Another factor to remember is that wars have happened from time immemorial, particularly in the last century. Hardly any nation has fully compensated displaced peoples, least of all after one generation and/or when allowing full return would undermine the demographics of the existing country. Not only do both of these factors apply to Israel, but Israel was not the undisputed aggressor (in contrast to, say, Nazi expulsion of Jews from Europe). While Palestinian advocates will argue that it is was not unreasonable for the Arab world to take up arms in response to the agenda of creating a Jewish homeland in Palestine — and they are entitled to that view — the fact is that when Israel declared independence in 1948, the attacking army knew full well that they could lose and suffer the repercussions. Indeed, that is what happened, and the unfortunate collateral of that decision were refugees (who either preemptively fled the war, were expelled, or were told by the conquering Arab armies to leave and return afterwards). War is not pretty, and the results do not always jibe with everyone’s preference.
Ultimately, there is no absolutely “clean” solution. Every proposal, including the one being argued here, has issues. With a two-state solution, the benefits include a better solution for Palestinian refugees, the ability for Palestinian sovereignty, the support of the international community, and precedent. However, if history and contemporary politics have taught us anything, ideal solutions often are not feasible. This in turn results in the dismissal of alternative, yet far more viable solutions. In the case of Israel, the presence of hundreds of thousands of settlers in the West Bank, the security threat of pulling out forces from the hills of the West Bank, and the uncompromising sanctity of East Jerusalem to the Jewish people makes the UN-lauded solution highly unrealistic. In contrast, annexing the West Bank and East Jerusalem does not require any displacement, will not compromise the Jewish identity of Israel, will satisfy the religious yearnings of many Jews, and would arguably lead to a far higher standard of living for Palestinians.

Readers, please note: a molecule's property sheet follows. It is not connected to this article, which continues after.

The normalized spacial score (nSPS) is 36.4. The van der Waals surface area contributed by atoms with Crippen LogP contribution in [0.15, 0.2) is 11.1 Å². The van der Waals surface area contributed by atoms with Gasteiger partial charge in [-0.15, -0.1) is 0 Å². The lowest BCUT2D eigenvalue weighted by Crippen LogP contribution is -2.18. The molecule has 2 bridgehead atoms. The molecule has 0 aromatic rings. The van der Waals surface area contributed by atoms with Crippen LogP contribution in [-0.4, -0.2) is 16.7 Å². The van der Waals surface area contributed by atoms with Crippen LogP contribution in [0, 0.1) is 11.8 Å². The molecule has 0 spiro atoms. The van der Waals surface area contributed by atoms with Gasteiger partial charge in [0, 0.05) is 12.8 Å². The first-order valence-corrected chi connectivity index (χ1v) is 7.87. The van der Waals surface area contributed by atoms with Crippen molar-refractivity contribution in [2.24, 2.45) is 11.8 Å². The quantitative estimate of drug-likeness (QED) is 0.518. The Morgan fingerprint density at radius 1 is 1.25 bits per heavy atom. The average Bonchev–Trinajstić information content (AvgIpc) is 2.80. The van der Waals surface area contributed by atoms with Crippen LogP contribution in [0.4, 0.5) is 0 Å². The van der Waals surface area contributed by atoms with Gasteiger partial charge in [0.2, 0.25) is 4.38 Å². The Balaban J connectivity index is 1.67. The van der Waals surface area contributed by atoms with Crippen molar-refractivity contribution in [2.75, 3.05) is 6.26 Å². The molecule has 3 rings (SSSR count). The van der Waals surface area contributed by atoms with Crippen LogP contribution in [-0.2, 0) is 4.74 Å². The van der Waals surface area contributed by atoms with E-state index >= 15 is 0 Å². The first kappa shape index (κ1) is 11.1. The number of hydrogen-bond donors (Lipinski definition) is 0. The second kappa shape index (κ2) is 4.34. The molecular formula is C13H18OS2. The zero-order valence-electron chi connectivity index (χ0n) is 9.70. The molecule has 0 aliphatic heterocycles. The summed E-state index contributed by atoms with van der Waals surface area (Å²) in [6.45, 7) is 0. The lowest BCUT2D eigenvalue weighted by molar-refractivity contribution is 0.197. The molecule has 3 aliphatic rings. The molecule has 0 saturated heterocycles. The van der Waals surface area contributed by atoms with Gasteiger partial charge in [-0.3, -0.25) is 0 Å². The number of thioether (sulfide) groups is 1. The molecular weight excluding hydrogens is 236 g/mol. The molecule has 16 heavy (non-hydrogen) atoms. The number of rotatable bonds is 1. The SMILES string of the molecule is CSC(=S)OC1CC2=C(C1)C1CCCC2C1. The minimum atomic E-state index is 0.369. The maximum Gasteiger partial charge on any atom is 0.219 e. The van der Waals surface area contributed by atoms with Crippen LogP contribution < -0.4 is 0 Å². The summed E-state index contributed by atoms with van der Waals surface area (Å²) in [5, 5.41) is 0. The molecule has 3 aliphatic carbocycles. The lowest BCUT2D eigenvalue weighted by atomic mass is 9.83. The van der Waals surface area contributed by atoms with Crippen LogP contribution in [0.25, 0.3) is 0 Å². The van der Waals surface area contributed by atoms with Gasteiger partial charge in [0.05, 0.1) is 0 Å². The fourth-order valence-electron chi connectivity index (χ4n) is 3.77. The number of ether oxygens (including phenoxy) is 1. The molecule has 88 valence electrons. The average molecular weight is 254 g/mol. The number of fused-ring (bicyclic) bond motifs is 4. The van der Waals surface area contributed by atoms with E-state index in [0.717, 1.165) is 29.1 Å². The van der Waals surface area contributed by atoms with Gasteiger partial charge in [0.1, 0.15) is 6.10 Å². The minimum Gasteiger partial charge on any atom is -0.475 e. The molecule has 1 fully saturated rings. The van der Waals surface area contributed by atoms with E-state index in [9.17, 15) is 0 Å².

We are ingrained in the contemporary notion of the sovereign nation-state as the ultimate culmination of cultural independence, but this is a very limited perspective of freedom. While Israeli Arabs by no means have it perfect, and are arguably unofficially “ignored” in Israeli society, the fact still remains that they have the highest level of social, economic, and political agency in the Arab world. It is also very reasonable to project that a Palestinian state would hardly be pluralistic and free, but would rather either look like Gaza 2.0, or else a more moderate, yet unfree country — something akin to Jordan. Decisions are not easy to make, and when addressing the Israeli-Palestinian conflict, often people would rather remain fixated in unrealistic ideals as opposed to coming together and working on a realistic solution which could produce genuine utility for all involved.